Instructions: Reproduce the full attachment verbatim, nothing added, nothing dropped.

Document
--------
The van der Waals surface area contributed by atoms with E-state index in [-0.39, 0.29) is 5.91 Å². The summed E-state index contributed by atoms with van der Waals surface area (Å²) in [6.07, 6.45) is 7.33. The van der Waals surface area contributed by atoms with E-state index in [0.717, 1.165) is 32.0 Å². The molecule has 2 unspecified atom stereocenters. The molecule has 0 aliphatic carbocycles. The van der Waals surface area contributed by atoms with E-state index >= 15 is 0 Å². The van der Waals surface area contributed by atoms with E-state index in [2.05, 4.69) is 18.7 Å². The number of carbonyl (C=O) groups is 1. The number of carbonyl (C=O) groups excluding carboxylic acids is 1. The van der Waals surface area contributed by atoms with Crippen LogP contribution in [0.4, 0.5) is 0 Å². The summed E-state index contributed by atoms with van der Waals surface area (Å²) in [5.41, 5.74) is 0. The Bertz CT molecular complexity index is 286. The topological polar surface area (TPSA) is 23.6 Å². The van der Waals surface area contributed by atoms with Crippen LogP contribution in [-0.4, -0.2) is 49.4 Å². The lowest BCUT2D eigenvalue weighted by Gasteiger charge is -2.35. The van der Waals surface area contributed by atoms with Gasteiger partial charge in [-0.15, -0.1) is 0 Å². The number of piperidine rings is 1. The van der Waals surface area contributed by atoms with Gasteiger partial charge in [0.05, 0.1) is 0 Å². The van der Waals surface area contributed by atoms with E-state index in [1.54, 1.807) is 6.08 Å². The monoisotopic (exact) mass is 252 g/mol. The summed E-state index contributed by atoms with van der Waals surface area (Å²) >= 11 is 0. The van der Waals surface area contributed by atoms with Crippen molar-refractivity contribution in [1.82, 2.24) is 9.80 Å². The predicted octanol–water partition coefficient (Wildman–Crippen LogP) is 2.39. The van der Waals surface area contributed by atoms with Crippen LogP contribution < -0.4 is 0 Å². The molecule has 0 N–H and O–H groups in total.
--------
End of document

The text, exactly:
The van der Waals surface area contributed by atoms with E-state index in [-0.39, 0.29) is 5.91 Å². The summed E-state index contributed by atoms with van der Waals surface area (Å²) in [6.07, 6.45) is 7.33. The van der Waals surface area contributed by atoms with E-state index in [0.717, 1.165) is 32.0 Å². The molecule has 2 unspecified atom stereocenters. The molecule has 0 aliphatic carbocycles. The van der Waals surface area contributed by atoms with E-state index >= 15 is 0 Å². The van der Waals surface area contributed by atoms with E-state index in [2.05, 4.69) is 18.7 Å². The number of carbonyl (C=O) groups is 1. The number of carbonyl (C=O) groups excluding carboxylic acids is 1. The van der Waals surface area contributed by atoms with Crippen LogP contribution in [0.4, 0.5) is 0 Å². The summed E-state index contributed by atoms with van der Waals surface area (Å²) in [5.41, 5.74) is 0. The Bertz CT molecular complexity index is 286. The topological polar surface area (TPSA) is 23.6 Å². The van der Waals surface area contributed by atoms with Crippen LogP contribution in [-0.4, -0.2) is 49.4 Å². The lowest BCUT2D eigenvalue weighted by Gasteiger charge is -2.35. The van der Waals surface area contributed by atoms with Gasteiger partial charge in [-0.15, -0.1) is 0 Å². The number of piperidine rings is 1. The van der Waals surface area contributed by atoms with Gasteiger partial charge in [0.05, 0.1) is 0 Å². The van der Waals surface area contributed by atoms with E-state index in [1.54, 1.807) is 6.08 Å². The monoisotopic (exact) mass is 252 g/mol. The summed E-state index contributed by atoms with van der Waals surface area (Å²) >= 11 is 0. The van der Waals surface area contributed by atoms with Crippen molar-refractivity contribution in [1.82, 2.24) is 9.80 Å². The predicted octanol–water partition coefficient (Wildman–Crippen LogP) is 2.39. The van der Waals surface area contributed by atoms with Crippen LogP contribution < -0.4 is 0 Å². The molecule has 0 N–H and O–H groups in total.